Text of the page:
The carton was in a back corner of an attic in Westchester County, buried beneath dresses and other boxes.
It was marked “Wellington Mara Navy Memories,” and inside was a shoebox full of letters written to the parents of a 28-year-old Navy lieutenant and radar officer aboard the aircraft carrier USS Randolph in the Pacific Ocean in 1945.
And there was another folder beside it, one full of more detailed — and frank — letters to his older brother, Jack, about day-to-day life and fears as a bombing attack of Tokyo neared that February.
Powerful stuff for any family, but as Susan McDonnell went through her parents’ attic a decade ago in search of material for a “Legacy Club” planned for the Giants’ new stadium, she knew it had to be preserved.
McDonnell, one of Wellington and Ann Mara’s 11 children, asked her mother about the box, and she said she did not know about it. (Ann and Wellington did not marry until 1954. She died in 2015; he died in 2005.)
“She said, ‘Get rid of all this,’ ” McDonnell recalled. “I said, ‘No, I’m not getting rid of this. It’s history.’ . . . So I took it home with the thought that someday I was going to try to make sense out of all this, because my brothers and sisters and children need to see this.
“I started to read some of the letters, and it became very emotional for me.”
After putting it off for years, this past summer she decided to organize and publicize the letters during the NFL’s 100th season and asked the Giants for help.
The result, for now, is a 4½-minute mini-documentary that was to be posted on the team’s website on Friday and shown on its weekly television shows on Channel 9 and MSG Network this weekend.
John Mara, Wellington’s eldest child and the current president of the Giants, reads portions of the letters aloud in the piece.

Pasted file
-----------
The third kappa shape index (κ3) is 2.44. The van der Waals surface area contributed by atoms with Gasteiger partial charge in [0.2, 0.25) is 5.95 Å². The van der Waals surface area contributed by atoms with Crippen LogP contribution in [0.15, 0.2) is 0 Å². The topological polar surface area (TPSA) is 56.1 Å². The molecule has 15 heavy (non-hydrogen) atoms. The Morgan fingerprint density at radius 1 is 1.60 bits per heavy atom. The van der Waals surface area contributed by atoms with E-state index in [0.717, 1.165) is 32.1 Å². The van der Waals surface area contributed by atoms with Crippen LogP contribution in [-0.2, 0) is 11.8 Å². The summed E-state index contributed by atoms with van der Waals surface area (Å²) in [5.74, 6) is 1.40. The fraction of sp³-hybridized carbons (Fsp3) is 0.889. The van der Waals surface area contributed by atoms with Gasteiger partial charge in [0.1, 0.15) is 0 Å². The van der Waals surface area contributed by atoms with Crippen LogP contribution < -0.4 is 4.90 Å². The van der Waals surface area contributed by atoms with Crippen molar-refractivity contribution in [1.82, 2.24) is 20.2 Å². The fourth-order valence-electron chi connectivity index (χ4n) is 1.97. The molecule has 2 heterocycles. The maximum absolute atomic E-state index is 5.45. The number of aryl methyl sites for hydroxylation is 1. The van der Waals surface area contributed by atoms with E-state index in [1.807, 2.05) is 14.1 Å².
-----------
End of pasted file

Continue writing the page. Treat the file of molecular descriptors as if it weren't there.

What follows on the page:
“It was kind of emotional thinking about what he must have been going through onboard ship, wondering whether they’re going to be attacked or not, wondering whether they’re going to get back alive or not,” John said.
Like many World War II veterans, Mara did not talk much about his experiences in the decades after the war, but his letters home tell volumes.
The ones to his parents — his father, Tim, founded the franchise in 1925 — mostly sought to reassure them that he was eating well and/or needed items such as new boxer shorts.
The ones to Jack, who died in 1965, were so poignant that in March of 1945, Arthur Daley, The New York Times columnist and a close friend of Jack’s, published a long excerpt to give readers a window into life on the front.
McDonnell said one that stuck with her read, “I’m sorry I haven’t written in a couple of days. I’m just so miserable because I’m so homesick and I didn’t want anybody else to be as miserable as me.”
Even amid the war news, though, Mara inevitably had his mind on the team with which he would be closely associated for the final 80 years of his life.
Almost every letter included a reference to the Giants, or to NFL people he would run into, including Bears coach and fellow Navy veteran George Halas.
“There was a 14-page letter to his brother that included almost every player on the team and what he thought of them,” McDonnell said. “He’s literally in the Pacific and he’s thinking about the team.”
On the day he learned of the Japanese surrender, Mara compared his happiness with a Nov. 12, 1944, game in which the Giants scored 14 points in the fourth quarter to tie the Eagles, 21-21, and a Dec. 5, 1943, game in which Bill Paschal’s 53-yard run in the fourth quarter beat the Redskins, 14-10.
In an earlier letter, he wrote of the scene on the ship, “The clouds are low and there are plenty of them, and they cover us like [Howie] Livingston covered [Don] Hutson — like a blanket.”
And this, the night before the attack on Tokyo: “It’s pretty near kick off now and the nerves are getting a little tense.”
"The team was so integral to his life, and I know he thought about it all the time,” John said. “The reference to covering Hutson like a blanket, that really was funny, but it didn’t surprise me.”
Mara wrote of being “home alive in ’45,” emphasizing for John the point that such a happy ending had been far from assured.
“I think [the war correspondence] certainly demonstrates that there was a lot more to him than just being the co-owner of the Giants,” John said. “He had a history before that and it’s one that his family is certainly very proud of, and I think he was also.”